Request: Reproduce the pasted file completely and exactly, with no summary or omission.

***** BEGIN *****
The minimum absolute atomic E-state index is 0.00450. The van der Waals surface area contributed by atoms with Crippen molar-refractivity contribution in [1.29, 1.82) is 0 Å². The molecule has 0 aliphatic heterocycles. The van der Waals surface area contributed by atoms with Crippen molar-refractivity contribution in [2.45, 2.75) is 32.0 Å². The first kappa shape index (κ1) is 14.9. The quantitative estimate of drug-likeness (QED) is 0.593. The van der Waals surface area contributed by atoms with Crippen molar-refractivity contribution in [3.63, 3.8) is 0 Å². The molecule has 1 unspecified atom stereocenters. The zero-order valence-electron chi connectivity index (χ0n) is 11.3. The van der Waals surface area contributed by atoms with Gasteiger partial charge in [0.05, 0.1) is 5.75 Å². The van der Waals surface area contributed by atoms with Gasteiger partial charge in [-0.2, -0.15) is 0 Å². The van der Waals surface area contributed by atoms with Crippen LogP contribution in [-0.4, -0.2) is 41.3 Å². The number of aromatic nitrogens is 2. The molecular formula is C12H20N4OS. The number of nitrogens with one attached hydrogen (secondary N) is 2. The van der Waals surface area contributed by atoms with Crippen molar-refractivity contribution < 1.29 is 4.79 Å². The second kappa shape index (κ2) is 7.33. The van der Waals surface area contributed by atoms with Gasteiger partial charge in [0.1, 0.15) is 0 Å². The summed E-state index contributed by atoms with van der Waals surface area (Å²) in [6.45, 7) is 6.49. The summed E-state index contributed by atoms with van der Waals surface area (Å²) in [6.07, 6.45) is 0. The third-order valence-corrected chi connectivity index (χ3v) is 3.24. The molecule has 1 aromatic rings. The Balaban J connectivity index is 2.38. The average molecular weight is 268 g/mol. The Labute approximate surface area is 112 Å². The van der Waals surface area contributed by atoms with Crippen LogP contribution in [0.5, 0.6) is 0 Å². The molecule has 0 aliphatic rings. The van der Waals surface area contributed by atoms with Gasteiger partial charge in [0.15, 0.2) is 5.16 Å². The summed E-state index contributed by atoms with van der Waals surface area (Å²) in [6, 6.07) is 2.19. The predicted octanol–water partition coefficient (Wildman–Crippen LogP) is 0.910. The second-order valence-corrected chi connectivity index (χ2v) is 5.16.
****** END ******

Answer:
The minimum absolute atomic E-state index is 0.00450. The van der Waals surface area contributed by atoms with Crippen molar-refractivity contribution in [1.29, 1.82) is 0 Å². The molecule has 0 aliphatic heterocycles. The van der Waals surface area contributed by atoms with Crippen molar-refractivity contribution in [2.45, 2.75) is 32.0 Å². The first kappa shape index (κ1) is 14.9. The quantitative estimate of drug-likeness (QED) is 0.593. The van der Waals surface area contributed by atoms with Crippen molar-refractivity contribution in [3.63, 3.8) is 0 Å². The molecule has 1 unspecified atom stereocenters. The zero-order valence-electron chi connectivity index (χ0n) is 11.3. The van der Waals surface area contributed by atoms with Gasteiger partial charge in [0.05, 0.1) is 5.75 Å². The van der Waals surface area contributed by atoms with Gasteiger partial charge in [-0.2, -0.15) is 0 Å². The van der Waals surface area contributed by atoms with Crippen LogP contribution in [-0.4, -0.2) is 41.3 Å². The number of aromatic nitrogens is 2. The molecular formula is C12H20N4OS. The number of nitrogens with one attached hydrogen (secondary N) is 2. The van der Waals surface area contributed by atoms with Crippen molar-refractivity contribution < 1.29 is 4.79 Å². The second kappa shape index (κ2) is 7.33. The van der Waals surface area contributed by atoms with Gasteiger partial charge in [0.1, 0.15) is 0 Å². The summed E-state index contributed by atoms with van der Waals surface area (Å²) in [6.45, 7) is 6.49. The summed E-state index contributed by atoms with van der Waals surface area (Å²) in [6.07, 6.45) is 0. The third-order valence-corrected chi connectivity index (χ3v) is 3.24. The molecule has 1 aromatic rings. The Balaban J connectivity index is 2.38. The average molecular weight is 268 g/mol. The Labute approximate surface area is 112 Å². The van der Waals surface area contributed by atoms with Crippen LogP contribution in [0.5, 0.6) is 0 Å². The molecule has 0 aliphatic rings. The van der Waals surface area contributed by atoms with Gasteiger partial charge in [0.15, 0.2) is 5.16 Å². The summed E-state index contributed by atoms with van der Waals surface area (Å²) in [6, 6.07) is 2.19. The predicted octanol–water partition coefficient (Wildman–Crippen LogP) is 0.910. The second-order valence-corrected chi connectivity index (χ2v) is 5.16.